A beautiful sight on one of the most “hellish” planets we’ve discovered.

Glory Hallelujah

Astronomers have spotted signs of an unusual, rainbow-like pattern decorating the surface of WASP-76b, a “hot Jupiter” exoplanet some 637 light-years away.

The circular “glory” lights, if confirmed, would be the first of their kind detected outside of our solar system. They take the form of concentric rings of colorful light that only form under a specific set of circumstances — and while they may look like rainbows, they’re caused by a slightly different phenomenon.

Rainbows appear due to visible light wavelengths being refracted while traveling through denser water droplets and lower-density air. Glory lights, on the other hand, are the result of diffraction, light passing between a narrow opening, such as the gaps between water droplets in clouds.

“Never before have we seen these colorful, concentric rings on an extrasolar body,” said University of Warwick astronomer Thomas Wilson, coauthor of a new study published in the journal Astronomy & Astrophysics, in a statement. “So this first exoplanetary glory, if confirmed with future studies, would make WASP-76b a truly unique body, and give us a beautiful tool for understanding the atmospheres of distance exoplanets and how habitable they could be.”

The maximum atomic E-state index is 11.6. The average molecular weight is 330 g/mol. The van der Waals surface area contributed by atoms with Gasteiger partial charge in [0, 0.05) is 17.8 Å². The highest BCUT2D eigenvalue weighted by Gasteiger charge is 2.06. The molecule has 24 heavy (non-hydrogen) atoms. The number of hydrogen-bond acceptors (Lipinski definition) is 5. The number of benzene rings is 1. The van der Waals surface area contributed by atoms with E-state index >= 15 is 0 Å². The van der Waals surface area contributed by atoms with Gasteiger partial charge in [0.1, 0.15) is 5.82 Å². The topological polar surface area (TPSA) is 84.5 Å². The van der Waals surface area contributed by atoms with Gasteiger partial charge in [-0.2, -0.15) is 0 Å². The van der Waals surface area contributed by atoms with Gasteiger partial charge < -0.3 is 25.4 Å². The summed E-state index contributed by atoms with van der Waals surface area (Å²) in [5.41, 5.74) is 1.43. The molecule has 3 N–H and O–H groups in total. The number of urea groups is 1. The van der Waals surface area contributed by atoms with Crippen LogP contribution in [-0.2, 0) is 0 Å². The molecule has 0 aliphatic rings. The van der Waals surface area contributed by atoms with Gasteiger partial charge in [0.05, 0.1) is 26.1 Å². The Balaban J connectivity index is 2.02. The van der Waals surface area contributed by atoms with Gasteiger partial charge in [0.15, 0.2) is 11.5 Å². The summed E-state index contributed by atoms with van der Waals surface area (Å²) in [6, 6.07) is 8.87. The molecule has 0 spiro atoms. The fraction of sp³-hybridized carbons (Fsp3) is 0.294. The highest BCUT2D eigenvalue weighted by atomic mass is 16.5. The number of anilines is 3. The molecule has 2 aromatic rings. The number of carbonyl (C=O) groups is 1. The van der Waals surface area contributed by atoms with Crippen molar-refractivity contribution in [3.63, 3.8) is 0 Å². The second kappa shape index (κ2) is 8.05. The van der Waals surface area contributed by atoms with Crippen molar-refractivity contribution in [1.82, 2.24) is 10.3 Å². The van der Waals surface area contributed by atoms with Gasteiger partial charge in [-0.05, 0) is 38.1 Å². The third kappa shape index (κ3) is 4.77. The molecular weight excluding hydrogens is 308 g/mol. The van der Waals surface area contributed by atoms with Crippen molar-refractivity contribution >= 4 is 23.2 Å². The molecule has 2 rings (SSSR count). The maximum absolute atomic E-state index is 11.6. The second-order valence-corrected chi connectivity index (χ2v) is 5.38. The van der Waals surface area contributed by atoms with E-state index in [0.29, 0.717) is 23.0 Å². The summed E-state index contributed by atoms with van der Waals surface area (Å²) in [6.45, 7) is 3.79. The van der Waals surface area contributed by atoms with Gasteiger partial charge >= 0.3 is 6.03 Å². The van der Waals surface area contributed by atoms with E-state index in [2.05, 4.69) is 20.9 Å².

Sunshine and Rainbows

The surface of WASP-76b, which was first discovered in 2013, is anything but sunshine and rainbows. The gas giant’s surface is extremely hot, and even the side that faces away from the Sun can reach blistering temperatures of 2,400 degrees Celsius.

It’s so hot, in fact, that molten iron rains down from the sky every day. The strange world also has less mass than Jupiter, but is almost double its size, because it orbits its host star twelve times as close as Mercury orbits the Sun, with intense radiation effectively puffing it up like a popcorn kernel.

Wilson and his colleagues observed changes in light as the exoplanet passed in front of its star over three years. They were astonished by just how much light emanated from the region where night meets day.

“This is the first time that such a sharp change has been detected in the brightness of an exoplanet,” said lead author and researcher at the Institute of Astrophysics and Space Sciences in Portugal, in the statement. “This discovery leads us to hypothesize that this unexpected glow could be caused by a strong, localized and directionally dependent reflection — the glory effect.”

To confirm that we are in fact looking at a glory effect on a distant exoplanet, the astronomers are now suggesting followup research using NASA’s James Webb Space Telescope to have a closer look.

More on rainbows: NASA Releases Breathtaking Rover Photo of “Rainbow” on Mars